“We, the People” insist on proper health studies (Mass.)

Jul 13, 2011


Editor’s note:  The State of Massachusetts recently announced a study of the health effects of wind turbines.  Toward that end, WindWise ~ Massachusetts sent the following documents to the state Dept. of Public Health (DPH) and Dept. of Environmental Protection (DEP), calling for health studies untainted by Big Wind influence.

The first document, below, is the more comprehensive of the two.  The second one, below that, is the cover letter sent to the Commissioner of the DPH and Commissioner of the DEP.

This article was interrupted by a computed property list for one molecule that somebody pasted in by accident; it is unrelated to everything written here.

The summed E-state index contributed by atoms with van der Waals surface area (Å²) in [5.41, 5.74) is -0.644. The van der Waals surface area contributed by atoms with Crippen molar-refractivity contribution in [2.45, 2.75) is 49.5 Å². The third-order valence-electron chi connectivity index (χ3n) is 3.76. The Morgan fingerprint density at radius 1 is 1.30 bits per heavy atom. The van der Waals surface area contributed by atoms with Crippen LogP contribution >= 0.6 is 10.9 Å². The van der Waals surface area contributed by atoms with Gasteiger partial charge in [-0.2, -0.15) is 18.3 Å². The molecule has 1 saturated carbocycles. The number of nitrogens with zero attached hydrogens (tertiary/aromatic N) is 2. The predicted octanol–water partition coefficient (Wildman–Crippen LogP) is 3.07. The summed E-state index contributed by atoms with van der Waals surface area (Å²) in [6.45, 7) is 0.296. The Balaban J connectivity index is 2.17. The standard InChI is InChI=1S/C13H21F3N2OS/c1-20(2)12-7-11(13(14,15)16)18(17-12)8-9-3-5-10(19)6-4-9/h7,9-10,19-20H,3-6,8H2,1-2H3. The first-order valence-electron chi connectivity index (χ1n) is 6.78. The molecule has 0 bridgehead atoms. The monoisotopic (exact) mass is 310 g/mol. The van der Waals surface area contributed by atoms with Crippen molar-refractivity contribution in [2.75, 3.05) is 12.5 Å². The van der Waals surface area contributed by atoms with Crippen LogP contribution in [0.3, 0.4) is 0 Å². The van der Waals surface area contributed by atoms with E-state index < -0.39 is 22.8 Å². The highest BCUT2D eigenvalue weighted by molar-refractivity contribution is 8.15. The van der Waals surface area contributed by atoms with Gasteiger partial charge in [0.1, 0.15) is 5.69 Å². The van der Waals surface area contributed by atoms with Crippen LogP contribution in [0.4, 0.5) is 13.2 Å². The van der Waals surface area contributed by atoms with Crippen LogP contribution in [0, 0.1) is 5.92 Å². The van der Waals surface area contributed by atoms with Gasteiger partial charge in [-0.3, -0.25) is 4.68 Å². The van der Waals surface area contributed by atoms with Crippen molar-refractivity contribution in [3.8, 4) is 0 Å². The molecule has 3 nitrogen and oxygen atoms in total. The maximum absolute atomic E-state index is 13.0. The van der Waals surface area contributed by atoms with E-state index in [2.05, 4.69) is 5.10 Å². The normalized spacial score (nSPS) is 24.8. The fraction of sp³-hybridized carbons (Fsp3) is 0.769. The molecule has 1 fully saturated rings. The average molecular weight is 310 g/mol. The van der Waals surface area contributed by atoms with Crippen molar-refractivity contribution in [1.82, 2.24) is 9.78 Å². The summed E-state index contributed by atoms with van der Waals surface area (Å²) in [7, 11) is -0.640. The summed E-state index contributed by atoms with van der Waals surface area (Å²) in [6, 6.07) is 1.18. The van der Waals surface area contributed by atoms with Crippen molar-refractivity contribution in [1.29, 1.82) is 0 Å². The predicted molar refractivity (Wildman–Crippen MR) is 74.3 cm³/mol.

Both documents are well worth reading.

Document #1

We are acutely aware that “there is ample scientific evidence to conclude that wind turbines cause serious health problems for some people living nearby”1 and thereby of the emergence—and growing potential—for serious public health and safety impacts of wind turbines in Massachusetts, exacerbated by the “rush to wind” and siting wind turbines too close to people.

The right action to protect the health and safety of the citizens of Massachusetts is to invoke the precautionary principle in your final report and to mandate a moratorium on the construction of industrial wind turbines until more research and independent studies have been completed.

When the results of such independent studies are available, there needs to be an appropriate consultative and fair solution developed to solve the problems which have been caused by the currently constructed but unsafely sited turbine developments, which are making people sick.